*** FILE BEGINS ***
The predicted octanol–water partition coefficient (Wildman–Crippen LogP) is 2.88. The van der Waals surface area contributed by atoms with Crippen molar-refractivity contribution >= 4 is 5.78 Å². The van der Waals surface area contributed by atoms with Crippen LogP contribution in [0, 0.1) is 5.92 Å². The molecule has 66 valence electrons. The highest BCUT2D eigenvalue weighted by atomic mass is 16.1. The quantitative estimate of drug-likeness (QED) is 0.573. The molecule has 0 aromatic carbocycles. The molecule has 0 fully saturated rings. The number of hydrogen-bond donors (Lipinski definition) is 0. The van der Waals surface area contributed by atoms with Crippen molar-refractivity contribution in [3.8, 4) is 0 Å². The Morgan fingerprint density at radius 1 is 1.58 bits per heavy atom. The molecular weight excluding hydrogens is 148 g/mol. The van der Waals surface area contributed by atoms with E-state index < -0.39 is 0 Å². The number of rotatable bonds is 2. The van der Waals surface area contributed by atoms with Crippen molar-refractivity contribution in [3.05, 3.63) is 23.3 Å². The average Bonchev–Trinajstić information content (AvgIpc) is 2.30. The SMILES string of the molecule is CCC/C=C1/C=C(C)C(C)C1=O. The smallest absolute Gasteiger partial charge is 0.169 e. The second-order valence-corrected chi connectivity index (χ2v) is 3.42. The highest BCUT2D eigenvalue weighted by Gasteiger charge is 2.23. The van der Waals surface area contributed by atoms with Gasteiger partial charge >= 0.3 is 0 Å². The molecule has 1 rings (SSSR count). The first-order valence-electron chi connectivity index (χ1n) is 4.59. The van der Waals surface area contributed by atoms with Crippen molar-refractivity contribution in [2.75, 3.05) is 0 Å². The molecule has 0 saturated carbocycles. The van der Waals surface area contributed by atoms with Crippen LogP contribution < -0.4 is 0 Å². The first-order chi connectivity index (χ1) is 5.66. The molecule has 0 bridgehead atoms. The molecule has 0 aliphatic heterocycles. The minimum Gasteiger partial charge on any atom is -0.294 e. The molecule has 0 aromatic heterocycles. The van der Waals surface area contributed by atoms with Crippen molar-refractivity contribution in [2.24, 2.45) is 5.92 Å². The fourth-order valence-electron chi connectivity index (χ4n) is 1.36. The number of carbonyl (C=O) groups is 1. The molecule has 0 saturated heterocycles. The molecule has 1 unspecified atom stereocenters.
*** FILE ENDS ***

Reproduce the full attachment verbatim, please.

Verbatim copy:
The predicted octanol–water partition coefficient (Wildman–Crippen LogP) is 2.88. The van der Waals surface area contributed by atoms with Crippen molar-refractivity contribution >= 4 is 5.78 Å². The van der Waals surface area contributed by atoms with Crippen LogP contribution in [0, 0.1) is 5.92 Å². The molecule has 66 valence electrons. The highest BCUT2D eigenvalue weighted by atomic mass is 16.1. The quantitative estimate of drug-likeness (QED) is 0.573. The molecule has 0 aromatic carbocycles. The molecule has 0 fully saturated rings. The number of hydrogen-bond donors (Lipinski definition) is 0. The van der Waals surface area contributed by atoms with Crippen molar-refractivity contribution in [3.8, 4) is 0 Å². The Morgan fingerprint density at radius 1 is 1.58 bits per heavy atom. The molecular weight excluding hydrogens is 148 g/mol. The van der Waals surface area contributed by atoms with E-state index < -0.39 is 0 Å². The number of rotatable bonds is 2. The van der Waals surface area contributed by atoms with Crippen molar-refractivity contribution in [3.05, 3.63) is 23.3 Å². The average Bonchev–Trinajstić information content (AvgIpc) is 2.30. The SMILES string of the molecule is CCC/C=C1/C=C(C)C(C)C1=O. The smallest absolute Gasteiger partial charge is 0.169 e. The second-order valence-corrected chi connectivity index (χ2v) is 3.42. The highest BCUT2D eigenvalue weighted by Gasteiger charge is 2.23. The van der Waals surface area contributed by atoms with Gasteiger partial charge >= 0.3 is 0 Å². The molecule has 1 rings (SSSR count). The first-order valence-electron chi connectivity index (χ1n) is 4.59. The van der Waals surface area contributed by atoms with Crippen molar-refractivity contribution in [2.75, 3.05) is 0 Å². The molecule has 0 saturated carbocycles. The van der Waals surface area contributed by atoms with Crippen LogP contribution < -0.4 is 0 Å². The first-order chi connectivity index (χ1) is 5.66. The molecule has 0 bridgehead atoms. The molecule has 0 aliphatic heterocycles. The minimum Gasteiger partial charge on any atom is -0.294 e. The molecule has 0 aromatic heterocycles. The van der Waals surface area contributed by atoms with Crippen molar-refractivity contribution in [2.24, 2.45) is 5.92 Å². The fourth-order valence-electron chi connectivity index (χ4n) is 1.36. The number of carbonyl (C=O) groups is 1. The molecule has 0 saturated heterocycles. The molecule has 1 unspecified atom stereocenters.